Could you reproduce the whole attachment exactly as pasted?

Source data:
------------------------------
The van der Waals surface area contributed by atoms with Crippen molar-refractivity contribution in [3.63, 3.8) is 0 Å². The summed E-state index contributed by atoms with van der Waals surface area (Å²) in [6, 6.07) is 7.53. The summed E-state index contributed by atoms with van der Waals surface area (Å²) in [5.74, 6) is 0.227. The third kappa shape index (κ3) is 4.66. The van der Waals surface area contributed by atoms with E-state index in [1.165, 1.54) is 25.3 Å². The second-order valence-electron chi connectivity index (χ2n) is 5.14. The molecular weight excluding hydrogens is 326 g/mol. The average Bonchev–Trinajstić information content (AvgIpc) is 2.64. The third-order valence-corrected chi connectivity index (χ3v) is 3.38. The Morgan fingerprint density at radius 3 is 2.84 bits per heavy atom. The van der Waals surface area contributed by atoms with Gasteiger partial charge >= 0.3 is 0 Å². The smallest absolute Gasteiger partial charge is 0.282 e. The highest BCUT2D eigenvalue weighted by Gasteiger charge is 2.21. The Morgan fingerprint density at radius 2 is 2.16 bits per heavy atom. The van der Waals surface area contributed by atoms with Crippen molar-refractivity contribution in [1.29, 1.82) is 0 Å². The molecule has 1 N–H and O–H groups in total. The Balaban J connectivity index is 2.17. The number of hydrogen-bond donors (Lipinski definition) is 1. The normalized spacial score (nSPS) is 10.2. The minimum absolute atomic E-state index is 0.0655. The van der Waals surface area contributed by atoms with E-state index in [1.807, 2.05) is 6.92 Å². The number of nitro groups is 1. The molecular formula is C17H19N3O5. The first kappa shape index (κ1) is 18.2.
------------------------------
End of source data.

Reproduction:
The van der Waals surface area contributed by atoms with Crippen molar-refractivity contribution in [3.63, 3.8) is 0 Å². The summed E-state index contributed by atoms with van der Waals surface area (Å²) in [6, 6.07) is 7.53. The summed E-state index contributed by atoms with van der Waals surface area (Å²) in [5.74, 6) is 0.227. The third kappa shape index (κ3) is 4.66. The van der Waals surface area contributed by atoms with E-state index in [1.165, 1.54) is 25.3 Å². The second-order valence-electron chi connectivity index (χ2n) is 5.14. The molecular weight excluding hydrogens is 326 g/mol. The average Bonchev–Trinajstić information content (AvgIpc) is 2.64. The third-order valence-corrected chi connectivity index (χ3v) is 3.38. The Morgan fingerprint density at radius 3 is 2.84 bits per heavy atom. The van der Waals surface area contributed by atoms with Gasteiger partial charge >= 0.3 is 0 Å². The smallest absolute Gasteiger partial charge is 0.282 e. The highest BCUT2D eigenvalue weighted by Gasteiger charge is 2.21. The Morgan fingerprint density at radius 2 is 2.16 bits per heavy atom. The van der Waals surface area contributed by atoms with Crippen molar-refractivity contribution in [1.29, 1.82) is 0 Å². The molecule has 1 N–H and O–H groups in total. The Balaban J connectivity index is 2.17. The number of hydrogen-bond donors (Lipinski definition) is 1. The normalized spacial score (nSPS) is 10.2. The minimum absolute atomic E-state index is 0.0655. The van der Waals surface area contributed by atoms with E-state index in [1.807, 2.05) is 6.92 Å². The number of nitro groups is 1. The molecular formula is C17H19N3O5. The first kappa shape index (κ1) is 18.2.